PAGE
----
Stellantis Ventures Invests in Pioneering Sodium-Ion Battery Tech

The new technology could be a more sustainable and cost-effective energy storage solution for electric vehicles.

The Chrysler Airflow concept EV.

Stellantis Ventures, the investment arm of Stellantis, invested in Tiamat, a French company at the forefront of developing sodium-ion battery technology, which could be a more sustainable and cost-effective energy storage solution in the electric vehicle (EV) sector.

Sodium-ion technology, unlike the prevalent lithium-ion batteries, offers a lower cost per kilowatt-hour and is devoid of lithium and cobalt, two materials often criticized for their environmental and ethical mining issues. Sodium's abundant availability presents an attractive alternative, promising greater sustainability and material independence.

Tiamat, recognized among 11 high-achieving technology startups with the Stellantis Ventures Award in 2023, has achieved a world-first by commercializing sodium-ion technology in an electrified product. This move aligns with Stellantis' mission to deliver clean, safe and affordable mobility worldwide.

"Our customers seek emission-free vehicles that balance robust range, performance and affordability," said Ned Curic, Stellantis’ chief engineering and technology officer. "This is our guiding principle as we and our partners develop innovative technologies for the future."

The transition to electric propulsion is a cornerstone of Stellantis' Dare Forward 2030 strategic plan. The plan aims for a complete transformation in Europe to battery electric vehicles (BEVs) and a 50% shift to BEVs in passenger cars and light-duty trucks in the U.S. by 2030. In line with these targets, Stellantis is ensuring a supply of approximately 400 GWh of battery capacity and is on course to become a carbon net zero corporation by 2038.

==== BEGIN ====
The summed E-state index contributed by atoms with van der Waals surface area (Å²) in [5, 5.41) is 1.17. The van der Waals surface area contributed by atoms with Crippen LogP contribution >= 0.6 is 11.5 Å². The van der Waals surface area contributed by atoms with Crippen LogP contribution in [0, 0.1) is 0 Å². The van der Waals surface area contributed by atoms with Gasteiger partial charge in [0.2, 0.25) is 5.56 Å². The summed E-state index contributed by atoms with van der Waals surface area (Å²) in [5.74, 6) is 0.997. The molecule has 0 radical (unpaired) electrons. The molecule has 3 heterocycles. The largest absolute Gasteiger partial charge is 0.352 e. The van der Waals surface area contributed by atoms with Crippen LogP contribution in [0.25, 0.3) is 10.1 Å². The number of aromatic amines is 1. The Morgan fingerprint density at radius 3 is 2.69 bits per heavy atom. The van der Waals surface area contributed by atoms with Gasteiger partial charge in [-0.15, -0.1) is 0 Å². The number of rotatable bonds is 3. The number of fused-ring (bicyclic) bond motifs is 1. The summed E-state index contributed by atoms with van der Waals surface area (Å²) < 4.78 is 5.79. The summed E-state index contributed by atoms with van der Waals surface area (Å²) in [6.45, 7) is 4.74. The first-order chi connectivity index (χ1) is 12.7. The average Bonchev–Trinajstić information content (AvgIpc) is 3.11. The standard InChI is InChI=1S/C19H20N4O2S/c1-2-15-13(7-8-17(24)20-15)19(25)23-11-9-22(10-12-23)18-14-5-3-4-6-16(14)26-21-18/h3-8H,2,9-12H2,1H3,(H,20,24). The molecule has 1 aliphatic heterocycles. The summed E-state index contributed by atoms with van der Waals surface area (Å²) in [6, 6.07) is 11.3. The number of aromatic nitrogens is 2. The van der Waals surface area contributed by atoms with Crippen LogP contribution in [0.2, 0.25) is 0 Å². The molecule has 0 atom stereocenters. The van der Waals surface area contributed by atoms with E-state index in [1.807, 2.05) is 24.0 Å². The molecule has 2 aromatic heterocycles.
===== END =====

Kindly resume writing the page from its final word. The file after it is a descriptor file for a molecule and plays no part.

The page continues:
Stellantis has secured essential EV raw material supplies through 2027 and is investing in alternative energy storage technologies. These include collaborations with Factorial Energy on solid-state batteries, Lyten Inc. on lithium-sulfur chemistry, and now Tiamat on sodium-ion technology.

Tiamat, originating from the French National Centre for Scientific Research (CNRS), is leveraging its top-tier innovations. The company plans to use the funding, including contributions from Stellantis Ventures, to build a sodium-ion battery plant in France. Initially focusing on power tools and stationary storage applications, Tiamat aims to scale up production for BEV applications in the future.

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